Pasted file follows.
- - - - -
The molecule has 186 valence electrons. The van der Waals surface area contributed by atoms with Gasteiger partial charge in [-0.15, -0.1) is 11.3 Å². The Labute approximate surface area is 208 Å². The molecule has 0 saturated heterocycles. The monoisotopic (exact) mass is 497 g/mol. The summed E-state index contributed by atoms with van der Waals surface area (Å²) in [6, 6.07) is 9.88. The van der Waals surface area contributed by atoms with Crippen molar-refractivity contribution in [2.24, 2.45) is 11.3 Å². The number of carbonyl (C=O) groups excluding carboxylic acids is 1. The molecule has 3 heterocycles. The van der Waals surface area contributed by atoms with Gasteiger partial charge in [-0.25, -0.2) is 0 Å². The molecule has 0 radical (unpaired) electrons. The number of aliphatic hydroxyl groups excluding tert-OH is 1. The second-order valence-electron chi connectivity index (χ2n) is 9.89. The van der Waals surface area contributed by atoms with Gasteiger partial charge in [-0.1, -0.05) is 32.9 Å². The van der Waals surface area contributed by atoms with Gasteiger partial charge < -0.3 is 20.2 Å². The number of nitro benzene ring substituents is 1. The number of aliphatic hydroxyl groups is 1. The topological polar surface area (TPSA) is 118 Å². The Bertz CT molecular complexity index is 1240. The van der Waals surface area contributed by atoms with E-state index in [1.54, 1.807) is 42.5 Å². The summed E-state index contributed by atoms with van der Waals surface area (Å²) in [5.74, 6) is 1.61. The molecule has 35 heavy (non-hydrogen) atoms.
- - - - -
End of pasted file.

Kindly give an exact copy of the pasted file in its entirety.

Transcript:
The molecule has 186 valence electrons. The van der Waals surface area contributed by atoms with Gasteiger partial charge in [-0.15, -0.1) is 11.3 Å². The Labute approximate surface area is 208 Å². The molecule has 0 saturated heterocycles. The monoisotopic (exact) mass is 497 g/mol. The summed E-state index contributed by atoms with van der Waals surface area (Å²) in [6, 6.07) is 9.88. The van der Waals surface area contributed by atoms with Crippen molar-refractivity contribution in [2.24, 2.45) is 11.3 Å². The number of carbonyl (C=O) groups excluding carboxylic acids is 1. The molecule has 3 heterocycles. The van der Waals surface area contributed by atoms with Gasteiger partial charge in [-0.25, -0.2) is 0 Å². The molecule has 0 radical (unpaired) electrons. The number of aliphatic hydroxyl groups excluding tert-OH is 1. The second-order valence-electron chi connectivity index (χ2n) is 9.89. The van der Waals surface area contributed by atoms with Gasteiger partial charge in [-0.1, -0.05) is 32.9 Å². The van der Waals surface area contributed by atoms with Gasteiger partial charge < -0.3 is 20.2 Å². The number of nitro benzene ring substituents is 1. The number of aliphatic hydroxyl groups is 1. The topological polar surface area (TPSA) is 118 Å². The Bertz CT molecular complexity index is 1240. The van der Waals surface area contributed by atoms with E-state index in [1.54, 1.807) is 42.5 Å². The summed E-state index contributed by atoms with van der Waals surface area (Å²) in [5.74, 6) is 1.61. The molecule has 35 heavy (non-hydrogen) atoms.